I came up with the company name Beach Signs on flimsy grounds. At the time I lived in the Buckroe Beach community of Hampton where there existed other companies that identified themselves with the beach; Beach Hardware and Beach Carpet come to mind. However, the real motivation for choosing the name came less from geographical location and more from my perception of what the name â€œbeachâ€ in our area brought to the table. Around here people associate â€œbeachâ€ with Virginia Beach, the resort city a mere half hour drive away where it seems the sun is always shining, the surf is always up and everyone is on vacation. How could I ever go wrong with a name like Beach Signs and all the good feelings it was sure to conjure up?
Admittedly, the name has served me well. It is certainly easy to remember and as of this writing my shop has been located in the heart of the Buckroe community for more than 18 years. So why change it? That’s what everyone asks and the reason for this lengthy blog. I can give several reasons why I wanted to change the name that are debatable at best, but still, reasons.
First, it always bothered me that I couldn’t get beachsigns.com as a web address. The owner of that url is not using it and may never use it but has made it clear to me that he has no intention of ever selling it. That is why I had to get beachsign.com instead and believe me it has caused problems receiving email over the years.
Second is the fact that very recently another sign company from out of state moved to Virginia Beach and changed their name to Beach Signs and Design. About the same time a sign company on the Outer Banks of North Carolina opened under the name Beach Signs. This would be a non issue if I only serviced the peninsula but that is not the case. I have developed the boat lettering segment of my business to include both Virginia Beach and the Outer Banks of North Carolina and have plans to develop the hand-lettering segment as well. It is difficult enough going into a new market from out of town without the confusion of multiple competitors using my company name.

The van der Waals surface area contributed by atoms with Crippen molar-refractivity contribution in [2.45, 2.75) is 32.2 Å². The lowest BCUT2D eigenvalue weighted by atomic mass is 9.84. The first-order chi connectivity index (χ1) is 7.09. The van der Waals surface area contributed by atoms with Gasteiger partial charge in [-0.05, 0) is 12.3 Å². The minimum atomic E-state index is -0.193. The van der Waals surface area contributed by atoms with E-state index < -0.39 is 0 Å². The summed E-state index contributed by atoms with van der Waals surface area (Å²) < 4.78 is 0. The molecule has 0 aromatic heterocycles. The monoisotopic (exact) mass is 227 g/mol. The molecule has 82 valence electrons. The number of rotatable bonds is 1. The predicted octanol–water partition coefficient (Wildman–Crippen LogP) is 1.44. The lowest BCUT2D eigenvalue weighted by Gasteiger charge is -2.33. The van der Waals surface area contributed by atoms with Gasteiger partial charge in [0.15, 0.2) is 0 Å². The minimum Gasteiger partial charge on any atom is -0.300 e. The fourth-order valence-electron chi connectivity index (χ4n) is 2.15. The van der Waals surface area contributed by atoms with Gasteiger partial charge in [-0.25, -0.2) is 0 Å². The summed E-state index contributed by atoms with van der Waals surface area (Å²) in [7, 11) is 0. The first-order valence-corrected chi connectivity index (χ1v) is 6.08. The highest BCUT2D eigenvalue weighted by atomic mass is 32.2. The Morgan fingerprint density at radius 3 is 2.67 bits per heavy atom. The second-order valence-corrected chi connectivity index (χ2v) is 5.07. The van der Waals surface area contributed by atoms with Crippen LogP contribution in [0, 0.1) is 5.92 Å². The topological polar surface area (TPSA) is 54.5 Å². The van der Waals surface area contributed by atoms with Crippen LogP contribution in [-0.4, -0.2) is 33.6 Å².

The third reason was simple insecurity about the future. It seemed for a while that I might loose the location I had called home to Beach Signs for so long. If I had to move out of my present building where would I go? Would I even be anywhere near a beach? Even now I don’t know from month to month how much longer I’ll be permitted to stay.
The fourth and final reason has more to do with why I chose the new name as opposed to why I dissed the old. I have been dissatisfied with my role as a sign maker and the sign business for some time now. I will save the details for a future blog, but suffice it to say that the general area where my shop is located brings price shoppers that want cheap signs that most any vinyl shop can throw together. I consider myself an accomplished sign artist and am tiring of the mundane work I’m usually asked to produce. As a result I have been trying of late to redirect my business back toward hand-crafted and hand-lettered signs instead of vinyl cutting. I thought there might be a name out there that would better reflect the new direction I was taking with the business.